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Sound perception

What can we conclude from this study?

Respondents in higher wind turbine sound power level groups more often report noticing the sound. Whilst approximately half of the surrounding residents notice wind turbine sound at 35 dBA, at 40 dBA the number of residents noticing the sound has risen to 80%. Wind turbines causing 45 dBA or more are noticed by 92% of the surrounding residents.

Not anyone noticing the wind turbines perceives this sound as annoying, even though the number of respondents who are annoyed increases with increasing sound power levels. An exception is the group of surrounding residents receiving the highest sound power levels. While in the 35 – 45 dBA group 18 to 19% of the respondents are rather or very annoyed by wind turbine sound, in the group receiving more than 45 the number decreases (see figure).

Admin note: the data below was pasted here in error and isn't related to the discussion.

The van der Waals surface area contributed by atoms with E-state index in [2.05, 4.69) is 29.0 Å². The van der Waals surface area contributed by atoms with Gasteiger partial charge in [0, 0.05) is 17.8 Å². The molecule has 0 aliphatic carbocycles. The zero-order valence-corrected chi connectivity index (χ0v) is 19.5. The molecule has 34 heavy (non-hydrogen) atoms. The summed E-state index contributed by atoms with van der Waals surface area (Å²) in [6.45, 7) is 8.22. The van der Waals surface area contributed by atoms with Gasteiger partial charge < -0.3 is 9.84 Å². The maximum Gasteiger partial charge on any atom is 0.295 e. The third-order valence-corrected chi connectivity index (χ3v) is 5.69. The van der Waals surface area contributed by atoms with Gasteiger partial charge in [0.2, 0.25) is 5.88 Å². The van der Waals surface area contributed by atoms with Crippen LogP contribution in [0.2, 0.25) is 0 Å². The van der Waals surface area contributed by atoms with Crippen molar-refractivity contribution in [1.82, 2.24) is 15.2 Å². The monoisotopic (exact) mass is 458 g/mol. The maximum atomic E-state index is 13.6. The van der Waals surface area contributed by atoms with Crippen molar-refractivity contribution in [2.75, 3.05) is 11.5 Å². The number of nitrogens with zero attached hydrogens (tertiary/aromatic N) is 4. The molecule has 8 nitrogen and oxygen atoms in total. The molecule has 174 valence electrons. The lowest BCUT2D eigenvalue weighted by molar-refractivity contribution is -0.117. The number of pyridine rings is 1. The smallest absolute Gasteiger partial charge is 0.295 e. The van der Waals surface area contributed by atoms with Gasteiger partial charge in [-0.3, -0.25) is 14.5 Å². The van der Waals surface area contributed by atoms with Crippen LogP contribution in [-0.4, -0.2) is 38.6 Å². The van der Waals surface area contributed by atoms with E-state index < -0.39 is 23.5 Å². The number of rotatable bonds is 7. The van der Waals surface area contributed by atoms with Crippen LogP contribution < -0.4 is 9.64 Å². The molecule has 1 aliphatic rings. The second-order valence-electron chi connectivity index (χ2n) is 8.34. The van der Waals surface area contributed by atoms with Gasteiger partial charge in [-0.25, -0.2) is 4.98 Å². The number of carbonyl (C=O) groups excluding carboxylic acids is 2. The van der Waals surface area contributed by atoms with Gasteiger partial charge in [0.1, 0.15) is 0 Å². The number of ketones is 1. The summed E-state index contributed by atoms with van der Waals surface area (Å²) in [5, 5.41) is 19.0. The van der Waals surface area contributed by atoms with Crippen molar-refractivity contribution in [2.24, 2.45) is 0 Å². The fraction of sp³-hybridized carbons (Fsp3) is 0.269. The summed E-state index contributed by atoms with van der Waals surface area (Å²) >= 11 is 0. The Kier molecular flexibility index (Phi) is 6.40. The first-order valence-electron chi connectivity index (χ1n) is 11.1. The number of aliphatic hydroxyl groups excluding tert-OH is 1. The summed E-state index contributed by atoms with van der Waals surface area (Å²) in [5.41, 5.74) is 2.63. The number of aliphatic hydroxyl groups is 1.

At an impact level of 45 dBA or over, it means the wind turbine is situated very close (often less than 300m) to the residence. Mostly the resident is involved in placing or exploiting the turbine(s), which means he has economic benefit.  

When the respondents with economic benefit are excluded from the analysis, the number of respondents who report being annoyed by wind turbine sound increase to 29%.

The figure shows the number of surrounding residents who report wind turbine noise annoyance. The dotted line shows all surrounding residents, the full line represents only those respondents without economic benefit.
The figure shows the number of surrounding residents who report wind turbine noise annoyance. The dotted line shows all surrounding residents, the full line represents only those respondents without economic benefit.
Last modified:05 April 2019 12.09 p.m.
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